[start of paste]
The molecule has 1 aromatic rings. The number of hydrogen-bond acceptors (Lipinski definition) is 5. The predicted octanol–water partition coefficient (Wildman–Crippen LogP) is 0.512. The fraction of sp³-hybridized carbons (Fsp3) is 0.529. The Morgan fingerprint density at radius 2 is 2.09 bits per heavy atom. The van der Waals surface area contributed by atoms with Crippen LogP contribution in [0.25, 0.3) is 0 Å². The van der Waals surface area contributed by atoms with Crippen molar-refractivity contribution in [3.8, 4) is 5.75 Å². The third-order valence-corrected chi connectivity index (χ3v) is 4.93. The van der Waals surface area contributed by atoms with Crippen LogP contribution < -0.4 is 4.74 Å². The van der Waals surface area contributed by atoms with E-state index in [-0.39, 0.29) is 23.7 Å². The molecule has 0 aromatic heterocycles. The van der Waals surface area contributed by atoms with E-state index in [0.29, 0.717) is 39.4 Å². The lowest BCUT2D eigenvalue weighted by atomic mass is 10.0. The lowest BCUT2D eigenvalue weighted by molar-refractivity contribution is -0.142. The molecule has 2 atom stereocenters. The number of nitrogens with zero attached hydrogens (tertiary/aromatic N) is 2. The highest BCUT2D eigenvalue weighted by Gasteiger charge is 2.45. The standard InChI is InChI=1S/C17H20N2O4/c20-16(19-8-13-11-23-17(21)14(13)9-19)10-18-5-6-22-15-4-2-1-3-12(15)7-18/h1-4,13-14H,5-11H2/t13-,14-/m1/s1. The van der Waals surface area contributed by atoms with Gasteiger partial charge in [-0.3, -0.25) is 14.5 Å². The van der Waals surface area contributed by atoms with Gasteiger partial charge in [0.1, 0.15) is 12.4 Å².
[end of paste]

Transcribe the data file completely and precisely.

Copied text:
The molecule has 1 aromatic rings. The number of hydrogen-bond acceptors (Lipinski definition) is 5. The predicted octanol–water partition coefficient (Wildman–Crippen LogP) is 0.512. The fraction of sp³-hybridized carbons (Fsp3) is 0.529. The Morgan fingerprint density at radius 2 is 2.09 bits per heavy atom. The van der Waals surface area contributed by atoms with Crippen LogP contribution in [0.25, 0.3) is 0 Å². The van der Waals surface area contributed by atoms with Crippen molar-refractivity contribution in [3.8, 4) is 5.75 Å². The third-order valence-corrected chi connectivity index (χ3v) is 4.93. The van der Waals surface area contributed by atoms with Crippen LogP contribution < -0.4 is 4.74 Å². The van der Waals surface area contributed by atoms with E-state index in [-0.39, 0.29) is 23.7 Å². The molecule has 0 aromatic heterocycles. The van der Waals surface area contributed by atoms with E-state index in [0.29, 0.717) is 39.4 Å². The lowest BCUT2D eigenvalue weighted by atomic mass is 10.0. The lowest BCUT2D eigenvalue weighted by molar-refractivity contribution is -0.142. The molecule has 2 atom stereocenters. The number of nitrogens with zero attached hydrogens (tertiary/aromatic N) is 2. The highest BCUT2D eigenvalue weighted by Gasteiger charge is 2.45. The standard InChI is InChI=1S/C17H20N2O4/c20-16(19-8-13-11-23-17(21)14(13)9-19)10-18-5-6-22-15-4-2-1-3-12(15)7-18/h1-4,13-14H,5-11H2/t13-,14-/m1/s1. The van der Waals surface area contributed by atoms with Gasteiger partial charge in [-0.3, -0.25) is 14.5 Å². The van der Waals surface area contributed by atoms with Gasteiger partial charge in [0.1, 0.15) is 12.4 Å².